Wednesday, July 30, 2014

These Final Hours Review

There’s something about the Western Australian sun that particularly lends itself to an apocalyptic feature film set in Perth. This is the setting we find ourselves in for Zak Hilditch and Liz Kearney’s story of the last 12 ours of life on Earth for a handful of characters.

As an asteroid heads towards the Earth and the temperatures sore we follow James (Nathan Phillips) as he struggles with his impending death and that of everything and everyone around him. Adamant that he will not feel anything when the end finally arrives; he leaves the woman he’s with to go to a friends party and get wasted. On the way he meets Rose (Angourie Rice), a little girl trying to find her father so that she can spend her final hours with him.

These Final Hours is currently playing at Luna Cinema’s. You can get tickets here. Some selected other cinema’s are also screening it for a limited time.

Check out for more amazing content on the lead up to the events of the film that really build the world either before or after you see the movie. But for a little more of a spoiler free review, follow me under the cut.

It’s not every day you go to a low budget Australian film and walk away struck by how solid it was. There’s often something wrong, whether it’s a poor casting choice, limited sets and landscapes or a flawed and dragged out plot. Thankfully, These Final Hours doesn’t fall into any of those traps.

Film writer and director Zak Hilditch and producer Liz Kearney were not afraid to take advice and make the best movie they could possibly make. It’s a testimony to their creative flexibility that they were not precious about scenes that didn’t work and trusted their team and their crew to help them tell the story they wanted to tell in the best possible way. The plot flows logically and develops the characters authentically in such a short space of time. There are no moments that feel too grand or too subtle or indulgent.

Leading man Nathan Phillips does a wonderful job of displaying the gambit of emotions that one might go through of one was faced with the long wait to their death and the death of all those they love or have relationships with. He struggles with who he is and what the world around him has become, all the while trying not to care about anything, because if the world is ending then surely there’s nothing to care about.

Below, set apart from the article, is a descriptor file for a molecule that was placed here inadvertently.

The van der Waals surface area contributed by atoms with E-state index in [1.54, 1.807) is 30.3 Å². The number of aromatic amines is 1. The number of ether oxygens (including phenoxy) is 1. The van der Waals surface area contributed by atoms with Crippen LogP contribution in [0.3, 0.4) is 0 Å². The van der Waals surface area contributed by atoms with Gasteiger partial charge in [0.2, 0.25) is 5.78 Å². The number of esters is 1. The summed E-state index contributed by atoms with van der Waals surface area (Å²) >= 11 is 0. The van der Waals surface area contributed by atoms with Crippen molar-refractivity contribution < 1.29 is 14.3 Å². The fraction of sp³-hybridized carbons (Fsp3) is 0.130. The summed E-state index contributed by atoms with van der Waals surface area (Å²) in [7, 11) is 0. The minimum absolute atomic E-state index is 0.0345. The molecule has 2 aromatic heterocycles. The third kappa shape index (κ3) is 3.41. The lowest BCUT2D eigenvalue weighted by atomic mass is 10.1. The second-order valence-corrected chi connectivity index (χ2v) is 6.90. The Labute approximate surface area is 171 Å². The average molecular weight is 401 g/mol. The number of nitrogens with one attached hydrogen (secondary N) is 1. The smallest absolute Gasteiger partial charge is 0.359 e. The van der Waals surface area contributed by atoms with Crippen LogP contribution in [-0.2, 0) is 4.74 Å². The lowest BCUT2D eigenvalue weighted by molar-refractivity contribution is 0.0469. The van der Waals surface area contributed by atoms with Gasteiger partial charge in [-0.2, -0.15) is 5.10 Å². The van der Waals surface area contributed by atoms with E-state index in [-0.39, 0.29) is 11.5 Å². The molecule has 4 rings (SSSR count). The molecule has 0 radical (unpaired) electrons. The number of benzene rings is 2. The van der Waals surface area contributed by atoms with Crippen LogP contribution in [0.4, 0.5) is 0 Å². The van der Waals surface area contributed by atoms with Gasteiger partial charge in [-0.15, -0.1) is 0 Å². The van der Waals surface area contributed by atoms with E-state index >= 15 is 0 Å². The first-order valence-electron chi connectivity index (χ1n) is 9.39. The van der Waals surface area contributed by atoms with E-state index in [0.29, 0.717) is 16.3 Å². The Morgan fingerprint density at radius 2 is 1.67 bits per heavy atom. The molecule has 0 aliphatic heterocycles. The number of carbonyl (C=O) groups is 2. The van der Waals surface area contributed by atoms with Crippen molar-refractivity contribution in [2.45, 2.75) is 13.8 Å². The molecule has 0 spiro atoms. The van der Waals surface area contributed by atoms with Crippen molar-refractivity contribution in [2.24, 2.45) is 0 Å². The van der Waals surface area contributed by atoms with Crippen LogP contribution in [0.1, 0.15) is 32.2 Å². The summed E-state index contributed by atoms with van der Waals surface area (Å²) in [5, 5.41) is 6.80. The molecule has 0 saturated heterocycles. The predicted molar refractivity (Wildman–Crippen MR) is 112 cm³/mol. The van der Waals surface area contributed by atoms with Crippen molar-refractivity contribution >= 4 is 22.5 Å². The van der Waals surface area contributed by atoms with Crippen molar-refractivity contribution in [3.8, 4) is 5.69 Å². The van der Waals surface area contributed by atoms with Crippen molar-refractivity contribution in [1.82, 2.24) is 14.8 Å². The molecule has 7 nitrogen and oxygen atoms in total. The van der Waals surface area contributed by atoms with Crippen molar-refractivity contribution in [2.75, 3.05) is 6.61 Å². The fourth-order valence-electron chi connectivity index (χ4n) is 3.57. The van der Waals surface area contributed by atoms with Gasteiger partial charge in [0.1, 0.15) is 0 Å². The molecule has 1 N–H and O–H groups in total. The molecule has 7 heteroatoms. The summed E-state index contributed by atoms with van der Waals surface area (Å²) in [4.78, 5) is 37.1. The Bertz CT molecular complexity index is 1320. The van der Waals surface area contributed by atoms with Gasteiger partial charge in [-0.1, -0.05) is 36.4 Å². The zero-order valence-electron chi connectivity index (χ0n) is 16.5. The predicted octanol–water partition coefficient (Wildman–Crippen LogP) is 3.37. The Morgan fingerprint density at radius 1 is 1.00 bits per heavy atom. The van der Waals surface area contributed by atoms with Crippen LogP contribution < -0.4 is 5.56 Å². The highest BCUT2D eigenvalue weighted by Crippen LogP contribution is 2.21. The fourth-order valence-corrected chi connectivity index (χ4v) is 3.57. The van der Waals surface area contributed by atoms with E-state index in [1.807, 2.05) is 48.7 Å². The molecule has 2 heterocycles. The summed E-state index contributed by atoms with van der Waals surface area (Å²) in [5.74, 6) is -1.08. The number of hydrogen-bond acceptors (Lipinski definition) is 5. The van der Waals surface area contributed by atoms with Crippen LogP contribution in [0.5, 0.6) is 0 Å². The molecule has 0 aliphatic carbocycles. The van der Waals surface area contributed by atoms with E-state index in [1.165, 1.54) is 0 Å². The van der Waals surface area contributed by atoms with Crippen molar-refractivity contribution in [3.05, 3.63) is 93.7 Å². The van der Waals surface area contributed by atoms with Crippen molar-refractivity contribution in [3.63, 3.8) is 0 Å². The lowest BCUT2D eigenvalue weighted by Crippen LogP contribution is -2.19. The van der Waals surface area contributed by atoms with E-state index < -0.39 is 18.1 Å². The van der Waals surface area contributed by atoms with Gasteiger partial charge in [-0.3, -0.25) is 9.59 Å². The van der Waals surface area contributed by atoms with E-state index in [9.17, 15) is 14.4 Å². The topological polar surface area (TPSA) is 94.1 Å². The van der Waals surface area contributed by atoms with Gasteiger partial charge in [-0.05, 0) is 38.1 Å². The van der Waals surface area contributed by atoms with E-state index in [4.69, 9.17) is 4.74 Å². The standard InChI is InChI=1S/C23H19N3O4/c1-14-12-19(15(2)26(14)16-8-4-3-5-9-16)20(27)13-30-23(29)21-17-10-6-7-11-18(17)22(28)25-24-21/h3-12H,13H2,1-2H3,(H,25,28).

In all of this turmoil and darkness he saves a young girl, and begrudgingly tries to reconcile his desire to die as if nothing ever mattered and his deep sense that everything does still matter and that his choices haven’t always been the best.

Angourie Rice is stunning as little Rose. The strength she displays in the face of so much death, destruction and doom reminds us that sometimes it’s the children who know what is really important and who can give us the space to remember who we are and what is important in those critical periods of our lives.

Perth born juggernaut, Jessica De Goux makes an appearance as James’ lover Zoe, who is faced with both death and the absence of the man that she loves. De Goux gives a beautifully complex performance full of emotion and stillness. Even though she does not play a leading role in the film, her presence is integral to James’ inner turmoil and perhaps quest of some kind of redemption.

Perth works perfectly as both the urban wasteland of the end of days and the tranquil resting place of so many lost souls. We see some great locations and are asked to remember the beauty in things while we have them. The house and grounds at Rose’s aunts house we perfect for the tone of what was coming.

The personal details scattered throughout each location and house make the sense of reality and of loss palpable. They add to the oppressive tones throughout the film. The filmmakers and set designers show just enough to make the unfolding events hurt in precisely the right way. At times we are confronted by the images that we see and at other by the images that what we don’t see conjures in our heads.

Freddie’s party brings the sense oppression and doom to another level and uses completely different colours, dialogue and plot points to do so, creating a great contrast between the chaos of the party and the tranquillity of the beach house. It mimics the swings in emotions that our characters, particularly James, are going through and the spectacle of what is about to take place.

These Final Hours gives us pause to reflect on what we would do if we knew the world was coming to an end, on what we might think is important and what we might regret. It forces us to reconcile with an un-glamorous version of the end of life and confront ourselves with the possibility that we might not be living the life that we want.

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